On September 4, 2001, the American Stock Exchange LLC (“Amex” or “Exchange”) filed with the Securities and Exchange Commission (“SEC” or “Commission”), pursuant to Section 19(b)(1) of the Securities Exchange Act of 1934 (“Act”),1 and Rule 19b-4 thereunder,2 a proposed rule change to adopt sanctioning guidelines for violations of its options order handling rules.3 The proposed rule change was published for comment in the Federal Register on February 13, 2002. No comments were received on the proposed rule change. This order approves the proposed rule change.
II. Description of the Proposal
The Exchange proposes to adopt sanctioning guidelines for violations of its options rules related to firm quotes (Exchange Rule 958A), limit order display (Exchange Rule 958A), priority, parity, and precedence (Exchange Rules 111, 126, 155, 950, and 958), and trade reporting (Exchange Rule 992). The Exchange also proposes to adopt sanction guidelines for its rule regarding anti-competitive behavior and harassment (Exchange Rule 16).
The Exchange has developed the proposed sanction guidelines for use by the various bodies adjudicating disciplinary matters in determining appropriate sanctions. These bodies include Disciplinary Panels, the Amex Adjudicatory Council and the Amex Board of Governors (“Adjudicators”). The proposed guidelines provide both a range of fines as well as non-monetary sanctions that could be assessed against offending members. Fine amounts would differ depending on the number of disciplinary actions that have been brought by the Exchange against the particular member or member organization. The proposed guidelines would also allow for non-monetary sanctions such as suspension, expulsion, or other sanctions in egregious cases. The guidelines may also be used by parties to a disciplinary action in entering into a stipulation of facts and consent to penalty.
The proposed sanction guidelines contain an introductory section that explains the overall purpose of the guidelines and sets forth general principles that apply to all sanctions determinations. The proposed introductory section also includes principal considerations for determining sanctions that may be considered as aggravating or mitigating factors. The proposed sanctioning guidelines contain individual guidelines that provide specific monetary and non-monetary sanctions generally applicable to the violations at issue and list additional principal considerations for the specific violations.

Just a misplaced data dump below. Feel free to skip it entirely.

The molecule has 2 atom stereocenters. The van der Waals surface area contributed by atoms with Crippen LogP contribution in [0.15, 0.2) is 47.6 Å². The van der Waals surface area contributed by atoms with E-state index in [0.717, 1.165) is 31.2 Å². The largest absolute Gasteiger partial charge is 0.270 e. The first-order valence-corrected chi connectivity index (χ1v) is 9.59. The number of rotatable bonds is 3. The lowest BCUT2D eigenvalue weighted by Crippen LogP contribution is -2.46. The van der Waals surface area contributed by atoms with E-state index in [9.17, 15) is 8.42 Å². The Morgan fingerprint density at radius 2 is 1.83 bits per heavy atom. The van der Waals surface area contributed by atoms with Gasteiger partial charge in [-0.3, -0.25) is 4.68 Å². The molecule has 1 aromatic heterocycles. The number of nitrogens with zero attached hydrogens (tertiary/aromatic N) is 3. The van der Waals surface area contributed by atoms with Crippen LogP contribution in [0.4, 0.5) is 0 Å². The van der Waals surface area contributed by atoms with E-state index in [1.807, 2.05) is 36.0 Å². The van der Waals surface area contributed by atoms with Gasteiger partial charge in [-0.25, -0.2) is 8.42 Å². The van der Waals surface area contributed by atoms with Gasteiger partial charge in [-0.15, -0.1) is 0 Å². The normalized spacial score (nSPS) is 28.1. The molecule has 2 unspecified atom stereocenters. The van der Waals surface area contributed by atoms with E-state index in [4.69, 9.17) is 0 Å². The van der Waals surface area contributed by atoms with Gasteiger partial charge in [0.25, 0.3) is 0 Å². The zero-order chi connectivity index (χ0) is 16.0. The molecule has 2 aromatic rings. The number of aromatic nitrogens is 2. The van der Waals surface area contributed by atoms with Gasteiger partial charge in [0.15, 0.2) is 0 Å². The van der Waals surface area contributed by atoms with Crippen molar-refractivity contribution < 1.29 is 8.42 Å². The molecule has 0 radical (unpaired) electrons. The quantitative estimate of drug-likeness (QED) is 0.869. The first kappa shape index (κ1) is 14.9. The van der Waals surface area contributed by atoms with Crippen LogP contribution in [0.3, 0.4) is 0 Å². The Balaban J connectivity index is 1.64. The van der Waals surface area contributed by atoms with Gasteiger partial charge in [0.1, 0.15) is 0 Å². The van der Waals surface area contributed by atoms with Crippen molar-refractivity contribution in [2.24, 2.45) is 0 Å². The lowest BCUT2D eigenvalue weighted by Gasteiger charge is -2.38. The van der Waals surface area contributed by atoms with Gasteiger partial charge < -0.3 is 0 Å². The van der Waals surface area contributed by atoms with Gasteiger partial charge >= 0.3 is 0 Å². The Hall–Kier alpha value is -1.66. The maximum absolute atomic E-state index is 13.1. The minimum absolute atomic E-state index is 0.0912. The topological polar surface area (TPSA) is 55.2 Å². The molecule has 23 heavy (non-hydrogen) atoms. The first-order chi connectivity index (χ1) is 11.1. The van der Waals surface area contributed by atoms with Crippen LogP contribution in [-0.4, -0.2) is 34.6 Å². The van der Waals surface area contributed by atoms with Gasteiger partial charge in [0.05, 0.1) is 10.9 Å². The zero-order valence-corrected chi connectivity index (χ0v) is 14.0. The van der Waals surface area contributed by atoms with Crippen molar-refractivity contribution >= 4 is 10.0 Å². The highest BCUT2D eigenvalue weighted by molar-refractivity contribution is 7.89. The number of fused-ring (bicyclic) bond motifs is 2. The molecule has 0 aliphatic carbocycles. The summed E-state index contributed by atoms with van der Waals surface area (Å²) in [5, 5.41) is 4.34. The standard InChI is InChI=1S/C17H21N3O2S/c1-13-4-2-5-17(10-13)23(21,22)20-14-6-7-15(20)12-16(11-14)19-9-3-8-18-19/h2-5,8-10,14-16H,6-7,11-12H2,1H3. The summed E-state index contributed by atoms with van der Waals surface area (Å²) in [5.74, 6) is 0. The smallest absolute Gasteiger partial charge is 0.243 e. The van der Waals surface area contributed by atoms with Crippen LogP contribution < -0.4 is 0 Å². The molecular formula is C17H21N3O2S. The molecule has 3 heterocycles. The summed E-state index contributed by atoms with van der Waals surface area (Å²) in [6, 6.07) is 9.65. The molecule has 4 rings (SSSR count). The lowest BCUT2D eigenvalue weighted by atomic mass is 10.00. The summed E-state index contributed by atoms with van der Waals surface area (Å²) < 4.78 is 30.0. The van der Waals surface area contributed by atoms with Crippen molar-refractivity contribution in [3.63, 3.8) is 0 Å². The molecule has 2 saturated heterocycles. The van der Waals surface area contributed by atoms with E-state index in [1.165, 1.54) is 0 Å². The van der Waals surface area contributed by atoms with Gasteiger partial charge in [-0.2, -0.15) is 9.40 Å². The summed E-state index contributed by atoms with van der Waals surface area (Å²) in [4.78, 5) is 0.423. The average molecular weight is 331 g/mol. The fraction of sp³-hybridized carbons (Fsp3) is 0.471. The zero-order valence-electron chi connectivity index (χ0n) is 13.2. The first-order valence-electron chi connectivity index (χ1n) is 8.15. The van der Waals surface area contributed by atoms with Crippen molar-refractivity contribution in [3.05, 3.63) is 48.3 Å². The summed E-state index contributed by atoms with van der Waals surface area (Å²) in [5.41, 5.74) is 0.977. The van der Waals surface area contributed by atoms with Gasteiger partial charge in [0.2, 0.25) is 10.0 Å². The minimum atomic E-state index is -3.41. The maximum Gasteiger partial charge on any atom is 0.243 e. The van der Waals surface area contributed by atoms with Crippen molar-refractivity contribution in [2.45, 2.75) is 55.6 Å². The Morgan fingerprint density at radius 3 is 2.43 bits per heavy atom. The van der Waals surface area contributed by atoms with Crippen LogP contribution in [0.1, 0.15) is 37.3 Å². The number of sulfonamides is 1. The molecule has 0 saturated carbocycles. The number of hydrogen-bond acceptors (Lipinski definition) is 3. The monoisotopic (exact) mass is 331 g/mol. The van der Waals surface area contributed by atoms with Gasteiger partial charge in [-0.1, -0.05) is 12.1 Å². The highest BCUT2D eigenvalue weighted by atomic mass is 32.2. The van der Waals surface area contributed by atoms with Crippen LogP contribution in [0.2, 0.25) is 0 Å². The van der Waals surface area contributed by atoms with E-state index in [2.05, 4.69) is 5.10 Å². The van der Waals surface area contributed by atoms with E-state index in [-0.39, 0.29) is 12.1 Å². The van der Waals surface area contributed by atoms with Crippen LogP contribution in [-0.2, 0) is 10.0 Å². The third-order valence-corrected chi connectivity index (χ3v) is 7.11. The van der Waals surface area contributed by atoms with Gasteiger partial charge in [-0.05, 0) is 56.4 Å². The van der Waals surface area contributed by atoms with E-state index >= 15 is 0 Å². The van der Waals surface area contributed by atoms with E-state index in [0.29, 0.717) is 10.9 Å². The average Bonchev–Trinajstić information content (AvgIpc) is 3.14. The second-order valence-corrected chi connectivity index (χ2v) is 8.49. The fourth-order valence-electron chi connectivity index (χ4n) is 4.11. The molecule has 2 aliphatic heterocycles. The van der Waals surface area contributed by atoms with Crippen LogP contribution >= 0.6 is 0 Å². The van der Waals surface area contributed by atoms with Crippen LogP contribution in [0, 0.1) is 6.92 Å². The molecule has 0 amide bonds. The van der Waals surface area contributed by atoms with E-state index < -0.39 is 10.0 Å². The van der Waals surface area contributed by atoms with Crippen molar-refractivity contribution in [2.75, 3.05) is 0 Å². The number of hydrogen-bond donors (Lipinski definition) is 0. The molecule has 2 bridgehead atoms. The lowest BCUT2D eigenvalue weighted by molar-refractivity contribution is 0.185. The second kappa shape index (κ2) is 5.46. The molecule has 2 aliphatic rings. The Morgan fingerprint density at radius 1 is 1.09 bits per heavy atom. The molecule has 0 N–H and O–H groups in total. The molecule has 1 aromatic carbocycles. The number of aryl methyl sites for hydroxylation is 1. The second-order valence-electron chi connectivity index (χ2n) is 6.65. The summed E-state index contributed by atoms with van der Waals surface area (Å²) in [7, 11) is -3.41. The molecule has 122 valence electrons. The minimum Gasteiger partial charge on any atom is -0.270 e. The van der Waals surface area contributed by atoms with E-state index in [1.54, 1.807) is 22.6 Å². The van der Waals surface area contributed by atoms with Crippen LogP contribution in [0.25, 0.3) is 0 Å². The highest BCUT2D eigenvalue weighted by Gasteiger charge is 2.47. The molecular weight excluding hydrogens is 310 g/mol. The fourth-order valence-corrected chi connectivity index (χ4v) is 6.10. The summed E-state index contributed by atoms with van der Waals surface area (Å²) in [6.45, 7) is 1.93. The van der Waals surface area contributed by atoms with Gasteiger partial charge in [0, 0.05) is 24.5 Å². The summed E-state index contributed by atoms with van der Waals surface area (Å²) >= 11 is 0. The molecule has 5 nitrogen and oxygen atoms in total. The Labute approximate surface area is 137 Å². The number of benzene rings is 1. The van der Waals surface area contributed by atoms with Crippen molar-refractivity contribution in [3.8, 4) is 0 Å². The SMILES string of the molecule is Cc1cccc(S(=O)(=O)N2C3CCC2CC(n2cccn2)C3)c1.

After careful review, the Commission finds that the proposed rule change is consistent with the requirements of the Act and the rules and regulations thereunder applicable to a national securities exchange.9 In particular, the Commission believes that the proposed rule change is consistent with Section 6(b)(5) of the Act,10 which requires, among other things, that the rules of an exchange be designed to promote just and equitable principles of trade, to remove impediments to and perfect the mechanism of a free and open market, and to protect investors and the public interest. The Commission also finds that the proposed rule change is consistent with Section 6(b)(6) of the Act, which requires that the rules of an exchange provide that its members be appropriately disciplined for violations of exchange rules, the Act, and rules and regulations thereunder, by expulsion, suspension, limitation of activities, functions, and operations, fine, censure, being suspended or barred from being associated with a member, or any other fitting sanction.